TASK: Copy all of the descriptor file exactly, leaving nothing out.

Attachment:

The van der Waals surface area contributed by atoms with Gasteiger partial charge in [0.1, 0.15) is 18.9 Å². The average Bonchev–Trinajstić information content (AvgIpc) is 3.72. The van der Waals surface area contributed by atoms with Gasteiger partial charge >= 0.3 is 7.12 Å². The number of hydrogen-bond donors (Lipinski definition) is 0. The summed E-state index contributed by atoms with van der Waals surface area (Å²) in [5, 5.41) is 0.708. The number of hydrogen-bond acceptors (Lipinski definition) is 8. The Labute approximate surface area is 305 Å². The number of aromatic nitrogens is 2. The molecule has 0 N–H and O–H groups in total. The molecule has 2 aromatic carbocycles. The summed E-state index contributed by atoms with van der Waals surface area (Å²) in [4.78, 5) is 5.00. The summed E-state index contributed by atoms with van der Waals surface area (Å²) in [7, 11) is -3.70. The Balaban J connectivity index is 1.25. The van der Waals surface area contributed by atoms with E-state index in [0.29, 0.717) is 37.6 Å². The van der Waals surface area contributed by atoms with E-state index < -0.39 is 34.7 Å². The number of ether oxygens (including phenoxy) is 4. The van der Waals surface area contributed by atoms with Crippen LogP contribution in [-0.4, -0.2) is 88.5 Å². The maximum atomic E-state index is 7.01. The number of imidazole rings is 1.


The van der Waals surface area contributed by atoms with Gasteiger partial charge in [0.1, 0.15) is 18.9 Å². The average Bonchev–Trinajstić information content (AvgIpc) is 3.72. The van der Waals surface area contributed by atoms with Gasteiger partial charge >= 0.3 is 7.12 Å². The number of hydrogen-bond donors (Lipinski definition) is 0. The summed E-state index contributed by atoms with van der Waals surface area (Å²) in [5, 5.41) is 0.708. The number of hydrogen-bond acceptors (Lipinski definition) is 8. The Labute approximate surface area is 305 Å². The number of aromatic nitrogens is 2. The molecule has 0 N–H and O–H groups in total. The molecule has 2 aromatic carbocycles. The summed E-state index contributed by atoms with van der Waals surface area (Å²) in [4.78, 5) is 5.00. The summed E-state index contributed by atoms with van der Waals surface area (Å²) in [7, 11) is -3.70. The Balaban J connectivity index is 1.25. The van der Waals surface area contributed by atoms with E-state index in [0.29, 0.717) is 37.6 Å². The van der Waals surface area contributed by atoms with E-state index < -0.39 is 34.7 Å². The number of ether oxygens (including phenoxy) is 4. The van der Waals surface area contributed by atoms with Crippen LogP contribution in [-0.4, -0.2) is 88.5 Å². The maximum atomic E-state index is 7.01. The number of imidazole rings is 1.